UW-Stout News Story

Medieval-inspired medical device earns student first in contest

October 9, 2013

Ryan Enzler has blended old-world knowledge with new world know-how to potentially solve a medical problem.

His idea also impressed a set of judges. The University of Wisconsin-Stout student has taken first place in the student Thermoforming Division of a Society of Plastics Engineers national competition.

Heal GuardEnzler designed Heal Guard, a pivoting plastic shield that fits under a patient's foot, heel and lower leg to help prevent infections.

A native of Rochester, Minn., Enzler learned about the problem from his father, a doctor who treats people with infectious diseases. Bed-ridden patients often develop callouses, and eventually infections, around their feet and ankles because of constant bed friction.

To reduce friction and chances of infection, Enzler came up with a way to protect the patient's skin. First he went back in time, more than 1,000 years to the days when soldiers wore flexible suits of plate armor for full body protection.

"The major inspiration for the concept came from the plate of armor worn in medieval times. My hinge was influenced by this, so that the guard can pivot freely with the ankle instead of rubbing and causing more issues than before," Enzler said.

Ryan EnzlerEnzler likes medieval history and took a medieval art history course at UW-Stout. He said the idea for the pivoting guard "just kind of popped into my head."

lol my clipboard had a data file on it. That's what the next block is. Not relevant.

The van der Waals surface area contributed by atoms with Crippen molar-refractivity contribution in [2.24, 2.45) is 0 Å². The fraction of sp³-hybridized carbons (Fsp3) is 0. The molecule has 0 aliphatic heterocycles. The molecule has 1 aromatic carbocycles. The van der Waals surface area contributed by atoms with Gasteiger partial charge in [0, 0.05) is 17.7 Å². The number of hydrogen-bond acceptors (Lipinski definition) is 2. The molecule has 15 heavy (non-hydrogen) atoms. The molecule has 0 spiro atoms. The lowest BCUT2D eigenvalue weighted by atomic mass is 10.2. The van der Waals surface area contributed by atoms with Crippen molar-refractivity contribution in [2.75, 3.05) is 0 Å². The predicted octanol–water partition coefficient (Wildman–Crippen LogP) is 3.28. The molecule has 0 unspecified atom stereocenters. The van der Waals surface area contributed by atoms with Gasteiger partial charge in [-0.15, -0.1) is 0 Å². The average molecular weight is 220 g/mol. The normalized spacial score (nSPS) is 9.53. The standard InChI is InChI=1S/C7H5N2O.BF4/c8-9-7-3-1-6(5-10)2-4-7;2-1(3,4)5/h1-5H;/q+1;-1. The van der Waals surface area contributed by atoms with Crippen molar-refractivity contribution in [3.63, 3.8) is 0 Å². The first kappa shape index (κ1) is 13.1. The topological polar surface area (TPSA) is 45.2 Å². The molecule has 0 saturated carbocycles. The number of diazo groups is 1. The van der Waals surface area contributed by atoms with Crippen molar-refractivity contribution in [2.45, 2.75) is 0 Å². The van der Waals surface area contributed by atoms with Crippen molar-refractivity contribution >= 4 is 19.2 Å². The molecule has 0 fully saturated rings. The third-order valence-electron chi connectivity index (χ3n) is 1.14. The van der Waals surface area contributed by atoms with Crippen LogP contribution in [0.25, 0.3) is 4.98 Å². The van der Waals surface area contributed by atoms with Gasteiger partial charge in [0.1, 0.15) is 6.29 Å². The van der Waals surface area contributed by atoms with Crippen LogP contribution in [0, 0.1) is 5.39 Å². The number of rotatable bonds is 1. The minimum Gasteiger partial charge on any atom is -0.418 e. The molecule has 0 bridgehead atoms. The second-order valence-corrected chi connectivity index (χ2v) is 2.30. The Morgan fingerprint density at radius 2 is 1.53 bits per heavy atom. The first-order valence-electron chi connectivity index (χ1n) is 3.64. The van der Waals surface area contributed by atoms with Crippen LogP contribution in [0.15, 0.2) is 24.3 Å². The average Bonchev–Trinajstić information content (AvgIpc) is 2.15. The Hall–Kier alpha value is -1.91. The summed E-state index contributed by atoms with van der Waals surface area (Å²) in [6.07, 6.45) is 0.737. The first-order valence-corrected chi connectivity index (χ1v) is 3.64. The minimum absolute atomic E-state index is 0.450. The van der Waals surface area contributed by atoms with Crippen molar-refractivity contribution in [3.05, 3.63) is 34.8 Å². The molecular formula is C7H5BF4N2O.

Enzler's device, still a prototype, is held in place on a patient's leg with straps and could come with fitted padding. It also would be sterile.

He is a senior majoring in industrial design in the School of Art and Design. He was taking a class on polymers at the time he entered the contest "so my knowledge of plastics engineering and thermoforming benefited my final design greatly."

Enzler designed Heal Guard as part of the Design for Manufacture course taught by industrial design Professor Ben Pratt.

"One of the reasons I did this project is I like helping people," said Enzler, who will graduate in May but hasn't decided what aspect of product design to pursue.

For his first place Enzler will receive $1,500 and an engraved cup that will remain at UW-Stout for one year. Contest officials referred to the trophy as the Stanley Cup of thermoforming, making reference to the National Hockey League trophy.

Thermoforming involves heating a sheet of plastic and forming it into a shape, or product, using a mold.

Enzler also was a finalist recently for Heal Guard in the FreeTech Plastics Student Thermoformed Part Competition, sponsored by the Industrial Designers Society of America. He was one of five UW-Stout students who placed. Also, David Hillenbrand of Thiensville was a co-winner in the national Interzinc student contest. Read more here.

For more information on UW-Stout's industrial design program, go here. to www.uwstout.edu/programs/bfaind.

UW-Stout also offers an undergraduate major in plastics engineering.

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